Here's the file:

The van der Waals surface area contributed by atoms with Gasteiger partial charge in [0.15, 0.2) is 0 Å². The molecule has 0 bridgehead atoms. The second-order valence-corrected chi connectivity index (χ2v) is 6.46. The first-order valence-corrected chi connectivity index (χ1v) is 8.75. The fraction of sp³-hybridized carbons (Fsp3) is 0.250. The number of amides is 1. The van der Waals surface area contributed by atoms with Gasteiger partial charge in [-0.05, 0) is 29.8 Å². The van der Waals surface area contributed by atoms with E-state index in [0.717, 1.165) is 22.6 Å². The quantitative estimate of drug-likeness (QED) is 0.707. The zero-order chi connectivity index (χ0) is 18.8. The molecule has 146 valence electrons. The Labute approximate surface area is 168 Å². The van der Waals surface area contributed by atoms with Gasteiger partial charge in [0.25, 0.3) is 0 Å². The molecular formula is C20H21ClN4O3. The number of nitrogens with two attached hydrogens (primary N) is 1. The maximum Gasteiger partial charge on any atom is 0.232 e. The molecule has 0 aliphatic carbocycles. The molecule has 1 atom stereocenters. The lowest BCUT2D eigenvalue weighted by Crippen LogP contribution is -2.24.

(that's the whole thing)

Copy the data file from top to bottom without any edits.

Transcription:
The van der Waals surface area contributed by atoms with Gasteiger partial charge in [0.15, 0.2) is 0 Å². The molecule has 0 bridgehead atoms. The second-order valence-corrected chi connectivity index (χ2v) is 6.46. The first-order valence-corrected chi connectivity index (χ1v) is 8.75. The fraction of sp³-hybridized carbons (Fsp3) is 0.250. The number of amides is 1. The van der Waals surface area contributed by atoms with Gasteiger partial charge in [-0.05, 0) is 29.8 Å². The van der Waals surface area contributed by atoms with E-state index in [0.717, 1.165) is 22.6 Å². The quantitative estimate of drug-likeness (QED) is 0.707. The zero-order chi connectivity index (χ0) is 18.8. The molecule has 146 valence electrons. The Labute approximate surface area is 168 Å². The van der Waals surface area contributed by atoms with Gasteiger partial charge in [0.25, 0.3) is 0 Å². The molecular formula is C20H21ClN4O3. The number of nitrogens with two attached hydrogens (primary N) is 1. The maximum Gasteiger partial charge on any atom is 0.232 e. The molecule has 0 aliphatic carbocycles. The molecule has 1 atom stereocenters. The lowest BCUT2D eigenvalue weighted by Crippen LogP contribution is -2.24.